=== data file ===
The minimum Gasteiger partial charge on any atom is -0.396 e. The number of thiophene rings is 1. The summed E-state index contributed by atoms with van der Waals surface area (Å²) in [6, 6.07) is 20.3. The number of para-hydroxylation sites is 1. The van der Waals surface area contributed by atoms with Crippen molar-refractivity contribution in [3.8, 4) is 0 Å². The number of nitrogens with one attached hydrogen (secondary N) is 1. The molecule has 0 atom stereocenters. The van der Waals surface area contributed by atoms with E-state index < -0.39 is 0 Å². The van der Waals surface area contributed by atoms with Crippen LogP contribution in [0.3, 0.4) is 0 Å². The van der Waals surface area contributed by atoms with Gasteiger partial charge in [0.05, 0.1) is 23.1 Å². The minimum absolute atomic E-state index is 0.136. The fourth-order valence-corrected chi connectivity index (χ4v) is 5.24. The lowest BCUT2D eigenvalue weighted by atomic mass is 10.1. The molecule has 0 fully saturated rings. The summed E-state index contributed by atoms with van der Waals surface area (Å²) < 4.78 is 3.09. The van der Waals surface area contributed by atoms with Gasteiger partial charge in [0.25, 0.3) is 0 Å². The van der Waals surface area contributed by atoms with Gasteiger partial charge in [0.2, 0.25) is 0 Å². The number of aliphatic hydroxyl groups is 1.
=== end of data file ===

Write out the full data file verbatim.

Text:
The minimum Gasteiger partial charge on any atom is -0.396 e. The number of thiophene rings is 1. The summed E-state index contributed by atoms with van der Waals surface area (Å²) in [6, 6.07) is 20.3. The number of para-hydroxylation sites is 1. The van der Waals surface area contributed by atoms with Crippen molar-refractivity contribution in [3.8, 4) is 0 Å². The number of nitrogens with one attached hydrogen (secondary N) is 1. The molecule has 0 atom stereocenters. The van der Waals surface area contributed by atoms with E-state index < -0.39 is 0 Å². The van der Waals surface area contributed by atoms with Crippen LogP contribution in [0.3, 0.4) is 0 Å². The van der Waals surface area contributed by atoms with Gasteiger partial charge in [0.05, 0.1) is 23.1 Å². The minimum absolute atomic E-state index is 0.136. The fourth-order valence-corrected chi connectivity index (χ4v) is 5.24. The lowest BCUT2D eigenvalue weighted by atomic mass is 10.1. The molecule has 0 fully saturated rings. The summed E-state index contributed by atoms with van der Waals surface area (Å²) < 4.78 is 3.09. The van der Waals surface area contributed by atoms with Gasteiger partial charge in [0.25, 0.3) is 0 Å². The van der Waals surface area contributed by atoms with Gasteiger partial charge in [0.2, 0.25) is 0 Å². The number of aliphatic hydroxyl groups is 1.